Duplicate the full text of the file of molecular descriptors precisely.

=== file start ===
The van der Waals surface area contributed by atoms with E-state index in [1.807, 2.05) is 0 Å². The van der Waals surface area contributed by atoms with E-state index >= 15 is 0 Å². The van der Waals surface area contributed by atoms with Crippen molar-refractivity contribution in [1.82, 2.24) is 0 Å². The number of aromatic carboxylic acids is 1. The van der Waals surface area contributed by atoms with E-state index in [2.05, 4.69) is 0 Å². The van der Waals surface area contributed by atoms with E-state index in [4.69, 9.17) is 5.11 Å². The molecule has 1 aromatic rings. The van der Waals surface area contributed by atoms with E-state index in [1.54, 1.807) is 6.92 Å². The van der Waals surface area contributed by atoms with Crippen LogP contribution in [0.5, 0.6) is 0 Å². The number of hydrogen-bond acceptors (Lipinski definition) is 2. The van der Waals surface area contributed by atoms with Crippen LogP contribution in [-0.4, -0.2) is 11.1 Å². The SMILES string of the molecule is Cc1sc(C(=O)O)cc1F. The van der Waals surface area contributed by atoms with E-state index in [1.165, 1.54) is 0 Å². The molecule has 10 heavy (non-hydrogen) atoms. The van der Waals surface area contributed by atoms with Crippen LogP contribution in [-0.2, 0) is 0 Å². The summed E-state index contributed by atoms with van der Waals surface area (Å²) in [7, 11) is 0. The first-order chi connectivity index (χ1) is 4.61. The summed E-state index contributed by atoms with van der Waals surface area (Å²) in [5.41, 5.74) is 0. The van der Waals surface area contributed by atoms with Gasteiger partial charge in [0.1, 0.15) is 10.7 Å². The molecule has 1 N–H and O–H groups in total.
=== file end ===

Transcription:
The van der Waals surface area contributed by atoms with E-state index in [1.807, 2.05) is 0 Å². The van der Waals surface area contributed by atoms with E-state index >= 15 is 0 Å². The van der Waals surface area contributed by atoms with Crippen molar-refractivity contribution in [1.82, 2.24) is 0 Å². The number of aromatic carboxylic acids is 1. The van der Waals surface area contributed by atoms with E-state index in [2.05, 4.69) is 0 Å². The van der Waals surface area contributed by atoms with E-state index in [4.69, 9.17) is 5.11 Å². The molecule has 1 aromatic rings. The van der Waals surface area contributed by atoms with E-state index in [1.54, 1.807) is 6.92 Å². The van der Waals surface area contributed by atoms with Crippen LogP contribution in [0.5, 0.6) is 0 Å². The number of hydrogen-bond acceptors (Lipinski definition) is 2. The van der Waals surface area contributed by atoms with Crippen LogP contribution in [-0.4, -0.2) is 11.1 Å². The SMILES string of the molecule is Cc1sc(C(=O)O)cc1F. The van der Waals surface area contributed by atoms with E-state index in [1.165, 1.54) is 0 Å². The molecule has 10 heavy (non-hydrogen) atoms. The van der Waals surface area contributed by atoms with Crippen LogP contribution in [-0.2, 0) is 0 Å². The summed E-state index contributed by atoms with van der Waals surface area (Å²) in [7, 11) is 0. The first-order chi connectivity index (χ1) is 4.61. The summed E-state index contributed by atoms with van der Waals surface area (Å²) in [5.41, 5.74) is 0. The van der Waals surface area contributed by atoms with Gasteiger partial charge in [0.1, 0.15) is 10.7 Å². The molecule has 1 N–H and O–H groups in total.